For the past fifty years, the military has sized, trained and equipped its ground forces to battle a conventional, mechanized, tank heavy opponent, organized in companies, battalions and brigades, with supporting artillery and aircraft. Training scenarios envisioned a repeat of World War II tank battles, Army units were run through simulated armored clashes in the open deserts at its premier training ground, the NTC at Ft. Irwin, Ca. Now, at its training centers, the Army, and Marines also train for urban counterinsurgency.
That the Army’s big-battle mindset hasn’t gone far, despite eight years spent fighting two counterinsurgency wars, can be seen in this article on the Small Wars Journal web site by an Army captain who recently completed the captain’s career course and had this to say: “With rare exception, the exercises which hone officers’ skills in these areas are focused on the conventional Fulda gap-style battle… Despite all that has been written about third-generation warfare (Blitzkrieg) and fourth-generation warfare (state vs. non-state), we operated largely in the second generation of warfare.”
A small group of strategic thinkers are flexing their intellectual muscle, and a new opponent model is taking shape against which America’s ground forces will be configured to fight (with the Marines way ahead of the Army). Called “hybrid” enemies, they come equipped with high-end, precision guided weapons, yet fight in distributed networks of small units and cells more akin to guerrillas. One of the leading scholars in this group, Frank Hoffman, who advises the Marines and is a researcher at the Potomac Institute for Policy Studies, says hybrid wars, “blend the lethality of state conflict with the fanatical and protracted fervor of irregular warfare.” Theory moved to reality when Hezbollah, equipped with loads of advanced missiles and skillfully using urban terrain, fought the Israeli army to a stand still in 2006. Hezbollah, Hoffman says, “is representative of the rising hybrid threat.”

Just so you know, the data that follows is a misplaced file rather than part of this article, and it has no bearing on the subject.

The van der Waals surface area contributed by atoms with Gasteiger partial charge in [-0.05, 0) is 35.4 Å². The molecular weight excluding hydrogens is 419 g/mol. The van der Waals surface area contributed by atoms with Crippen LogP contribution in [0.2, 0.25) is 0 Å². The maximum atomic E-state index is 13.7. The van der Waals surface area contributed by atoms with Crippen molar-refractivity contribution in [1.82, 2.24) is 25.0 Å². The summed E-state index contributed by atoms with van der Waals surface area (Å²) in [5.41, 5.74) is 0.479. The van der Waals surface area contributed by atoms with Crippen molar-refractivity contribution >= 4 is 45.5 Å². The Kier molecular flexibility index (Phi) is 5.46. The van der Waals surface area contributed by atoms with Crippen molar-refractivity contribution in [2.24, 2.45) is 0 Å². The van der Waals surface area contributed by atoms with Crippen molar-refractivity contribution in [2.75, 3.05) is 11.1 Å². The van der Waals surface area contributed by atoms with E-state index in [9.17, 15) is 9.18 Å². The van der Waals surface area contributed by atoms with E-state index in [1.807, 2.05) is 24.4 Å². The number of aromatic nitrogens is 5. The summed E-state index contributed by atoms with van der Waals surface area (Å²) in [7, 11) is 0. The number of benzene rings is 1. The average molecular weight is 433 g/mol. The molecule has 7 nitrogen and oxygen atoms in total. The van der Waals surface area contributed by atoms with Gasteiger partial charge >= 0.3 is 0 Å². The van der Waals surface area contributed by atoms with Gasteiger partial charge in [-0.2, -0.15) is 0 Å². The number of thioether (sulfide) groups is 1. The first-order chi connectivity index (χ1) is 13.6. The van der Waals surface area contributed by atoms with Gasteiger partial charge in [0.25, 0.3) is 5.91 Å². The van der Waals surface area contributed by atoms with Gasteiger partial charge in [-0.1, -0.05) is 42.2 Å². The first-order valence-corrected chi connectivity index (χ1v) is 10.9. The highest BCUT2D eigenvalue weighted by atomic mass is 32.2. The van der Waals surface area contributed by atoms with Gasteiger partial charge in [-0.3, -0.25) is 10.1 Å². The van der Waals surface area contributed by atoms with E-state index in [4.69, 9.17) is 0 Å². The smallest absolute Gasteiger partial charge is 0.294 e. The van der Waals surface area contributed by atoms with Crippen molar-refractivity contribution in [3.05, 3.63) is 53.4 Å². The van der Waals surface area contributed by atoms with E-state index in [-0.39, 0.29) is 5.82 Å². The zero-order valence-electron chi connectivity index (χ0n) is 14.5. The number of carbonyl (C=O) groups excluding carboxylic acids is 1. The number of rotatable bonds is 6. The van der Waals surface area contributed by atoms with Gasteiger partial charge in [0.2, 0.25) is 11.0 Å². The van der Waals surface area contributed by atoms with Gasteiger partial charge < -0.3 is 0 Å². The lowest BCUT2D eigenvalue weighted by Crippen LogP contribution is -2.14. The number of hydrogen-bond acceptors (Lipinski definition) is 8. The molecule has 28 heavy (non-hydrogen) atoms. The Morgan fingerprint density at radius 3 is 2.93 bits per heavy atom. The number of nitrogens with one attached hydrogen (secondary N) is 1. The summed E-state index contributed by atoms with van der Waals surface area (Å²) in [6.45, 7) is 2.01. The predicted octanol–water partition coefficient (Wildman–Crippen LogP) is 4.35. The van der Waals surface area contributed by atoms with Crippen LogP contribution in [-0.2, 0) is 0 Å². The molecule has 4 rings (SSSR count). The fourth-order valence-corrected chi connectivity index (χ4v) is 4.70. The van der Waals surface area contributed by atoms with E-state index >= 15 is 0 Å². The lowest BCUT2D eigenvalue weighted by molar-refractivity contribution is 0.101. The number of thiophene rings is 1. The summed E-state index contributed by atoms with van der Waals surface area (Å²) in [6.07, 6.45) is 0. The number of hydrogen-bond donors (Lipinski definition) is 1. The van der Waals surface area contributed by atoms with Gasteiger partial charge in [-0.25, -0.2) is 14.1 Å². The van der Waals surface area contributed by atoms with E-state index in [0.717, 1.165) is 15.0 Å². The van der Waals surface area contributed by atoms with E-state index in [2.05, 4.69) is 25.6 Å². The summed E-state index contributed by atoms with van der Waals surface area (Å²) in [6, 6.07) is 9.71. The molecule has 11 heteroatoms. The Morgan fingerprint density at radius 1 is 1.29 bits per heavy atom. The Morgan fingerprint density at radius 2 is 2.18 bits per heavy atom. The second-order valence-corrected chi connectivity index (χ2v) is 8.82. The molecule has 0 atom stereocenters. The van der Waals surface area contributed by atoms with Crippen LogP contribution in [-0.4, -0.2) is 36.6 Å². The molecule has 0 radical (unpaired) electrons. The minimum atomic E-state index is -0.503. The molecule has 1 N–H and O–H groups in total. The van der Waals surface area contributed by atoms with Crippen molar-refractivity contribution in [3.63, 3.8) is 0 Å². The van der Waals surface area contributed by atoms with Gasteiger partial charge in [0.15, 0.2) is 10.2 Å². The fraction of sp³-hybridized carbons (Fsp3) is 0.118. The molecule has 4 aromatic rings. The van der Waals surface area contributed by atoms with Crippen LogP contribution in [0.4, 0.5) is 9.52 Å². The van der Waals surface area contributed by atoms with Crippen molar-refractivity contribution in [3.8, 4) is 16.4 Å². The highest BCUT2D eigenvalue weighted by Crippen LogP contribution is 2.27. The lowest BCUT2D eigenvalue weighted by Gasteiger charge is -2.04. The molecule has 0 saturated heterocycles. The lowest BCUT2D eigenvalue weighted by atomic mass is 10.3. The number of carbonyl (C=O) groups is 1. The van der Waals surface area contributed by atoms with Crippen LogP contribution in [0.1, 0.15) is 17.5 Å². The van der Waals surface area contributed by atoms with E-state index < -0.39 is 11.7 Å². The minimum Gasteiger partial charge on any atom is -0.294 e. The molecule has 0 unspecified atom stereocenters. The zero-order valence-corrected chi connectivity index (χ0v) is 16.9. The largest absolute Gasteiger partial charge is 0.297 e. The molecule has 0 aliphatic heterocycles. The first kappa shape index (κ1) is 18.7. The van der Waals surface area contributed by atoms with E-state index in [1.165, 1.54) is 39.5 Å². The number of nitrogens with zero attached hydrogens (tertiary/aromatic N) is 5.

Defense Secretary Robert Gates has given his imprimatur to the hybrid opponent as the new OpFor, first in his recent Foreign Affairs piece, and then again in his testimony to the Senate Armed Services Committee. In his Senate hearing, speaking about the Army’s FCS program, Gates said that unless new weapons and vehicles can be shown to be effective in complex hybrid wars, they shouldn’t be funded. I’ve also heard that some services, I’m thinking of the Marines here, were loathe to buy into the irregular warfare mission as they couldn’t justify their more expensive new systems to fight counterinsurgencies, but they have a better chance at getting what they want if they play up the hybrid threat.
I thought I’d flesh out a bit exactly what the military has in mind when they discuss hybrid wars. A good place to start is this article by Hoffman in Joint Forces Quarterly or this longer discussion here for those of you with more time.
While Hezbollah may be the hybrid archetype, Hoffman says they’re not limited to non-state actors. “States can shift their conventional units to irregular formations and adopt new tactics as Iraq’s fedayeen did in 2003.” He said evidence shows that a number of Middle East militaries are modifying their forces to fight in a hybrid style, Iran being one such country. One of the challenges faced by the U.S. military, is it fights in largely predictable fashion, only with the Iraq war have efforts been made to adapt to different styles of fighting such as irregular warfare. What Hezbollah demonstrated, Hoffman says, is “the ability of non-state actors to study and deconstruct the vulnerabilities of Western-style militaries and devise appropriate countermeasures.”